JOURNAL ARTICLE

Maxillary sinus septa and anatomical correlation with the dentition type of sinus region: a cone beam computed tomographic study

M E Toprak, M S Ataç
British Journal of Oral & Maxillofacial Surgery 2020 August 19
33714626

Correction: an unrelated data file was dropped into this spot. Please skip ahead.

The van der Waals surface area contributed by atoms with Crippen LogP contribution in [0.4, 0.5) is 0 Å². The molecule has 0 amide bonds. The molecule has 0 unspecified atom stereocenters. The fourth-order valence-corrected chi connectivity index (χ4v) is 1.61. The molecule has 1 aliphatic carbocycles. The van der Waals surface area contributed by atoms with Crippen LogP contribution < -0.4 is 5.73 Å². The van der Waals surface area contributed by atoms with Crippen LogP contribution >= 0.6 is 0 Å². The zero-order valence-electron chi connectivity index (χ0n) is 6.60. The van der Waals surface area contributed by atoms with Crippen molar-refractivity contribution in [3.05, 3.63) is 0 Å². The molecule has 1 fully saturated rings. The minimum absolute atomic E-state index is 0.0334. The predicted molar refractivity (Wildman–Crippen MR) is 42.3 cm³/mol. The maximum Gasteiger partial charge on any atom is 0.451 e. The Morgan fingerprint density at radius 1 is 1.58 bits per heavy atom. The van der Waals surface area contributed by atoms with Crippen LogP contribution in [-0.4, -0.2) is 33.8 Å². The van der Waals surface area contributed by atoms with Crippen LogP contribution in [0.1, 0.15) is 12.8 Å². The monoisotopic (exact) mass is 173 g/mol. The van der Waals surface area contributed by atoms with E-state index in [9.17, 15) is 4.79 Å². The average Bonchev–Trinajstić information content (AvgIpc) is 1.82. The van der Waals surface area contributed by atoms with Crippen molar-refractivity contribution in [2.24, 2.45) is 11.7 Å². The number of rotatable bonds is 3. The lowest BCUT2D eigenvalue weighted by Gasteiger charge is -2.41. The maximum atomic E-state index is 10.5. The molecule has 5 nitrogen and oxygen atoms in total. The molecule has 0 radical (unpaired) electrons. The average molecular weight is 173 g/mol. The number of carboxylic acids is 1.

Maxillary sinus septa increase the risk of membrane perforation during sinus floor elevation and grafting operations. This study was designed to evaluate the prevalence, morphology, localisation, aetiology, and orientation of maxillary sinus septa in dentate, completely edentulous, and partially edentulous sinus regions using cone beam computed tomography (CBCT), and possible patient-related factors were also assessed. Data from 300 patients (600 sinuses), 160 women and 140 men, with a mean (SD) age of 50.72 (13.99) years (range 20-83), who were undergoing treatment planning for implant-supported restorations in posterior maxillae, were analysed from reformatted CBCT scans. Sinus septa were detected in 132 (44%) patients. A total of 208 septa were found, and 187 (31.17%) single maxillary sinuses presented septa in 600 sinuses. Unilateral septa were found in 77 patients (58.3%) and bilateral septa in 55 patients (41.7%). Out of the 208 septa, 42 (20.19%) were in the anterior third, 124 (59.62%) were in the middle third, and 42 (20.19%) were in the posterior third. Further, 106 (50.96%) septa were in completely edentulous regions, 64 (30.77%) were in partially edentulous regions, and 38 (18.27%) were in dentate regions. The prevalence of septa was significantly higher in the middle third area of the completely edentulous sinus regions. The mean (SD) height of septa was 6.34 (3.05) mm, and the mean orientation was buccopalatal in 204 patients (98.08%). Maxillary sinus septa are common anatomical structures. To avoid possible complications during sinus augmentation, a detailed radiographic identification of anatomical structures in maxillary sinuses is needed.

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